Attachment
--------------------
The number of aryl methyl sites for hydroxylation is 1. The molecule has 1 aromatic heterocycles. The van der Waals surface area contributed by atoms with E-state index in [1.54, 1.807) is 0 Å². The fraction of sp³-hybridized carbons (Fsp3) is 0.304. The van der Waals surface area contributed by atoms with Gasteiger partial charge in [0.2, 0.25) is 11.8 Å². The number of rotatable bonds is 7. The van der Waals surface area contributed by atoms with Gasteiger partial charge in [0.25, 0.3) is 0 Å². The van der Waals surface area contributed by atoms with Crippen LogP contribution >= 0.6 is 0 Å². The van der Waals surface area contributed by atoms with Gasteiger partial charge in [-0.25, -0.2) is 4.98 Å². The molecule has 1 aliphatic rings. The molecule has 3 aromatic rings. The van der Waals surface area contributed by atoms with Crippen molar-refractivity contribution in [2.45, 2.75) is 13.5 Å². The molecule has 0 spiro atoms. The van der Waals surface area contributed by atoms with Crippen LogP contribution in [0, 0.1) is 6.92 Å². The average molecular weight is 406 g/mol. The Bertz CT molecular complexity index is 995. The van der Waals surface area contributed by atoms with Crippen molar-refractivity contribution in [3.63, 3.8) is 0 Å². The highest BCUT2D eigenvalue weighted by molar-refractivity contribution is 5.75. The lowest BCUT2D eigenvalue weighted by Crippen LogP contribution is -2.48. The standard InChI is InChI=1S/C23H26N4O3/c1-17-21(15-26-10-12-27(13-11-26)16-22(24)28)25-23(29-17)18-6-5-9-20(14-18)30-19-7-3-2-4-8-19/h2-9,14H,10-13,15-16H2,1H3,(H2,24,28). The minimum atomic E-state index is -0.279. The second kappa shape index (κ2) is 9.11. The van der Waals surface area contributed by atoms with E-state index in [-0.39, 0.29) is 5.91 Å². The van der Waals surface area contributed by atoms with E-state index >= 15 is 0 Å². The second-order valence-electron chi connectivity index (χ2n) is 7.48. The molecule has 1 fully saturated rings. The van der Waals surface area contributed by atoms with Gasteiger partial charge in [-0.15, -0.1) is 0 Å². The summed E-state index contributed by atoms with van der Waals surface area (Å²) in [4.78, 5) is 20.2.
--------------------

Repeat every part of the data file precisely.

The number of aryl methyl sites for hydroxylation is 1. The molecule has 1 aromatic heterocycles. The van der Waals surface area contributed by atoms with E-state index in [1.54, 1.807) is 0 Å². The fraction of sp³-hybridized carbons (Fsp3) is 0.304. The van der Waals surface area contributed by atoms with Gasteiger partial charge in [0.2, 0.25) is 11.8 Å². The number of rotatable bonds is 7. The van der Waals surface area contributed by atoms with Gasteiger partial charge in [0.25, 0.3) is 0 Å². The van der Waals surface area contributed by atoms with Crippen LogP contribution >= 0.6 is 0 Å². The van der Waals surface area contributed by atoms with Gasteiger partial charge in [-0.25, -0.2) is 4.98 Å². The molecule has 1 aliphatic rings. The molecule has 3 aromatic rings. The van der Waals surface area contributed by atoms with Crippen molar-refractivity contribution in [2.45, 2.75) is 13.5 Å². The molecule has 0 spiro atoms. The van der Waals surface area contributed by atoms with Crippen LogP contribution in [0, 0.1) is 6.92 Å². The average molecular weight is 406 g/mol. The Bertz CT molecular complexity index is 995. The van der Waals surface area contributed by atoms with Crippen molar-refractivity contribution in [3.63, 3.8) is 0 Å². The highest BCUT2D eigenvalue weighted by molar-refractivity contribution is 5.75. The lowest BCUT2D eigenvalue weighted by Crippen LogP contribution is -2.48. The standard InChI is InChI=1S/C23H26N4O3/c1-17-21(15-26-10-12-27(13-11-26)16-22(24)28)25-23(29-17)18-6-5-9-20(14-18)30-19-7-3-2-4-8-19/h2-9,14H,10-13,15-16H2,1H3,(H2,24,28). The minimum atomic E-state index is -0.279. The second kappa shape index (κ2) is 9.11. The van der Waals surface area contributed by atoms with E-state index in [-0.39, 0.29) is 5.91 Å². The van der Waals surface area contributed by atoms with E-state index >= 15 is 0 Å². The second-order valence-electron chi connectivity index (χ2n) is 7.48. The molecule has 1 fully saturated rings. The van der Waals surface area contributed by atoms with Gasteiger partial charge in [-0.15, -0.1) is 0 Å². The summed E-state index contributed by atoms with van der Waals surface area (Å²) in [4.78, 5) is 20.2.